It is under the jurisdiction of and contiguous with Eravikulam National Park to the south. Indira Gandhi Wildlife Sanctuary is to the north and Kodaikanal Wildlife Sanctuary is to the east. It forms an integral part of the 1,187 km2 (458 sq mi) block of protected forests straddling the Kerala-Tamil Nadu border in the Annamalai Hills. The Western Ghats, Anamalai Sub-Cluster, including all of Chinnar Wildlife Sanctuary, is under consideration by the UNESCO World Heritage Committee for selection as a World Heritage Site.
CWS is located between latitude 10º15' - 10º21' N and Longitude 77º5' - 77º16' E. The Munnar – Udumalpet road SH 17 passes through the Sanctuary for 16 km and divides it into nearly equal portions. Average annual rainfall is only 500 mm, spread over about 48 days, because it is in the rain shadow region of the southern Western Ghats.
The altitude ranges from 400 meters (1,312 ft) at east end of the Chinnar River to 2,522 meters (8,274 ft) at Kumarikal Malai peak. Other major peaks in the sanctuary are Nandala Malai 2,372 meters (7,782 ft), Kottakombu malai 2,144 meters (7,034 ft), Vellaikal malai 1,863 meters (6,112 ft) and Viriyoottu malai 1,845 meters (6,053 ft). In contrast, Anamudi peak 2,695 metres (8,842 ft), located 23 kilometers (14 mi) away in the adjacent Eravikulam National Park, is the highest peak in South India.
The Chinnar River and Pambar rivers are the major perennial water resources in the sanctuary. The Chinnar originates near Kumarikal Malai, follows the interstate boundary along the northwest edge of the sanctuary for 18 km and becomes the Amaravati River in Tamil Nadu.
The Pambar River originates in the Anaimudi Hills and is joined by seasonal rivulets and a few perennial streams originating from sholas in the upper reaches. It traverses the Turner’s Valley in Eravikulam National Park and flows down into the Sanctuary through the Taliar Valley between Kanthalloor and Marayoor Villages and eastwards through the sanctuary. It joins the Chinnar river at Koottar. The spectacular Thoovanam water falls lie deep within the Sanctuary on the Pambar River. This breathtaking cascade is a major tourist attraction. The Chinnar, Pambar, Kabani and Bhavani are the only rivers of the 44 in Kerala that flow eastwards.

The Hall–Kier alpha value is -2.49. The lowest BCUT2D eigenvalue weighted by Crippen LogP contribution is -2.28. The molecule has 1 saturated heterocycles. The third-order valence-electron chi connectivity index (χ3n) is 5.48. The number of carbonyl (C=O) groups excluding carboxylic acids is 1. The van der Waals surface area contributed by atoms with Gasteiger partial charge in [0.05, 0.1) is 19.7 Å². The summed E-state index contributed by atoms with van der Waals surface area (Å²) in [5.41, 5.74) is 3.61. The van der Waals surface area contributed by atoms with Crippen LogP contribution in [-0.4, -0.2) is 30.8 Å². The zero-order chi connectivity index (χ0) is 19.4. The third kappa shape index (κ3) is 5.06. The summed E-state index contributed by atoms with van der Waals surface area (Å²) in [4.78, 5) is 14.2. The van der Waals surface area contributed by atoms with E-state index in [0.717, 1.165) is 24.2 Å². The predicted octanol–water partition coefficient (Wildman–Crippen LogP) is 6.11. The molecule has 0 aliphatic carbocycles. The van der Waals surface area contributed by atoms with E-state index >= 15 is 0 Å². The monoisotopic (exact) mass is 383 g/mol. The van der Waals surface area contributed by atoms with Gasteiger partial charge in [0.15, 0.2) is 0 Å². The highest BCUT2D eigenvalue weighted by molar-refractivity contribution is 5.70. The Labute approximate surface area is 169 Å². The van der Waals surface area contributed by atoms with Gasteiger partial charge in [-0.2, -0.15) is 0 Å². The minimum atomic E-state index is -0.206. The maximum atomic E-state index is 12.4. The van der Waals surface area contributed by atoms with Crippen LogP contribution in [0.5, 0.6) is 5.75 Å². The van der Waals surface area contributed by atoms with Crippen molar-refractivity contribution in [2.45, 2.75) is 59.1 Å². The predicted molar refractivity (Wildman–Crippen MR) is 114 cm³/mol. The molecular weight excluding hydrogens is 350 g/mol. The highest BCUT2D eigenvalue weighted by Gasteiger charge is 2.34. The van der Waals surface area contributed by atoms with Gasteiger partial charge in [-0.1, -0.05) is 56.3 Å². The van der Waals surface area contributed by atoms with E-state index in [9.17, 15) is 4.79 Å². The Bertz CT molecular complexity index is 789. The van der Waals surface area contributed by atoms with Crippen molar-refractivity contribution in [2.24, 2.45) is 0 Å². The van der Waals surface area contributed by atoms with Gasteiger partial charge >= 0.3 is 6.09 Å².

Settlements and crops
There are 11 tribal settlements inside the Chinnar WLS, each is well demarcated by temporary stone walls. The main inhabitants are Muthuvas and Pulayars. Cultivation of maize, ragi and lemongrass is practiced in the settlements. The Mudhuvas carry out small scale ganja cultivation for their religious purposes.
34 species of Mammals live here, including many Panthers and Spotted deer, 50 -60 Indian Elephants, Gaur, Tigers, Sambar Deer, Common langur, Bonnet Macaque, Hanuman monkey, threatened Nilgiri Tahr, vulnerable Rusty-spotted Cats and about 240 of the only vulnerable Grizzled Giant Squirrels in Kerala. 245 species of birds including Yellow-throated Bulbuls. 52 species of reptiles including 29 species of snakes, Indian Star Tortoise and the largest population of vulnerable Mugger Crocodiles in Kerala live in the Sanctuary. Most common of the 42 species of fishes observed in the Chinnar and Pambar rivers are Garra mullya minnows, River-carp baril, Giant Danio and the endangered hill stream game fish Deccan Mahseer. 22 amphibian species live in the Sanctuary. There are 156 species of butterflies.
There are 965 species of flowering plants in the sanctuary Ecoregions of the sanctuary comprise mostly grassland and wet grasslands vegetation and some South Western Ghats montane rain forests and high shola at the higher western elevations. South Western Ghats moist deciduous forestss at mid elevations give way to dry deciduous forests and thorny scrub forests in the lower dryer eastern edges of the valley. The major Xerophyticspecies in the throny scrub forests are Acacia arabica, Acacia leucofolia, Acacia concinna, Prosporis juliflora, and Opuntia stricta.
The Marayoor Sandalwood forest is located here.
Major attractions include:
Gizzled Giant Squirrel: The riverine forests along with Chinnar and Pambar support a large number of highly endangered Grizzled Giant Squirrels. The sanctuary plays host to the second largest population of Grizzled Giant Squirrels in the world.